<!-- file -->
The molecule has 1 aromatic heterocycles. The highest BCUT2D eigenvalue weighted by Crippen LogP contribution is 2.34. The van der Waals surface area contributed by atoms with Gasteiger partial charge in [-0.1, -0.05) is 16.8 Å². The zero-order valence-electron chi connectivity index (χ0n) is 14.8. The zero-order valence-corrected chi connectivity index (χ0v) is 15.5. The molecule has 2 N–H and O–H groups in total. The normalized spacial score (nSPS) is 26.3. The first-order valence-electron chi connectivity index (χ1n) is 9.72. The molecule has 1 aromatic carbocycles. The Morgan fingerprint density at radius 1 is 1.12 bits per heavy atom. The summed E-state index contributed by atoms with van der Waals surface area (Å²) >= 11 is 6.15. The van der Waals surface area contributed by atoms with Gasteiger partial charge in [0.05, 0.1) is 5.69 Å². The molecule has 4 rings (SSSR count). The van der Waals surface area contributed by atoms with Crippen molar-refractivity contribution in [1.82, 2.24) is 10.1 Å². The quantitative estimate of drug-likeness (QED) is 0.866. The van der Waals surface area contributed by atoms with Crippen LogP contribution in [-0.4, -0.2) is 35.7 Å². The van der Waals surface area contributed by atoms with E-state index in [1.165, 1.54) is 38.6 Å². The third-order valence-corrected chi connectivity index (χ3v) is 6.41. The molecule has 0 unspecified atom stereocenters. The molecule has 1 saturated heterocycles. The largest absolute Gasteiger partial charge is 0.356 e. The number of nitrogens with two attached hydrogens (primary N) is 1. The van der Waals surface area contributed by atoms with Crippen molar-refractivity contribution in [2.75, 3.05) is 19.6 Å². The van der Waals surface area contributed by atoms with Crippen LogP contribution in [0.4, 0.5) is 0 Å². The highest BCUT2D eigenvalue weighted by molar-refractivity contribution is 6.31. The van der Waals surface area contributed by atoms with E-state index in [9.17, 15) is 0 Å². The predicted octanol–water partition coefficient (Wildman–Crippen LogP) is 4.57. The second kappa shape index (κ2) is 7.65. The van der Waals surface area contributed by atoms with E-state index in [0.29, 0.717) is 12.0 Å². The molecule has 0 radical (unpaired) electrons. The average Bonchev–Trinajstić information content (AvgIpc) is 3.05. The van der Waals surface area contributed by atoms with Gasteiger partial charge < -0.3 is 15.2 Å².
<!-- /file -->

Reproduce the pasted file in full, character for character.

The molecule has 1 aromatic heterocycles. The highest BCUT2D eigenvalue weighted by Crippen LogP contribution is 2.34. The van der Waals surface area contributed by atoms with Gasteiger partial charge in [-0.1, -0.05) is 16.8 Å². The zero-order valence-electron chi connectivity index (χ0n) is 14.8. The zero-order valence-corrected chi connectivity index (χ0v) is 15.5. The molecule has 2 N–H and O–H groups in total. The normalized spacial score (nSPS) is 26.3. The first-order valence-electron chi connectivity index (χ1n) is 9.72. The molecule has 1 aromatic carbocycles. The Morgan fingerprint density at radius 1 is 1.12 bits per heavy atom. The summed E-state index contributed by atoms with van der Waals surface area (Å²) >= 11 is 6.15. The van der Waals surface area contributed by atoms with Gasteiger partial charge in [0.05, 0.1) is 5.69 Å². The molecule has 4 rings (SSSR count). The van der Waals surface area contributed by atoms with Crippen molar-refractivity contribution in [1.82, 2.24) is 10.1 Å². The quantitative estimate of drug-likeness (QED) is 0.866. The van der Waals surface area contributed by atoms with Crippen LogP contribution in [-0.4, -0.2) is 35.7 Å². The van der Waals surface area contributed by atoms with E-state index in [1.165, 1.54) is 38.6 Å². The third-order valence-corrected chi connectivity index (χ3v) is 6.41. The molecule has 0 unspecified atom stereocenters. The molecule has 1 saturated heterocycles. The largest absolute Gasteiger partial charge is 0.356 e. The number of nitrogens with two attached hydrogens (primary N) is 1. The van der Waals surface area contributed by atoms with Crippen molar-refractivity contribution in [2.75, 3.05) is 19.6 Å². The van der Waals surface area contributed by atoms with Crippen LogP contribution in [0.4, 0.5) is 0 Å². The highest BCUT2D eigenvalue weighted by molar-refractivity contribution is 6.31. The van der Waals surface area contributed by atoms with E-state index in [9.17, 15) is 0 Å². The predicted octanol–water partition coefficient (Wildman–Crippen LogP) is 4.57. The second kappa shape index (κ2) is 7.65. The van der Waals surface area contributed by atoms with E-state index in [0.29, 0.717) is 12.0 Å². The molecule has 0 radical (unpaired) electrons. The average Bonchev–Trinajstić information content (AvgIpc) is 3.05. The van der Waals surface area contributed by atoms with Gasteiger partial charge < -0.3 is 15.2 Å².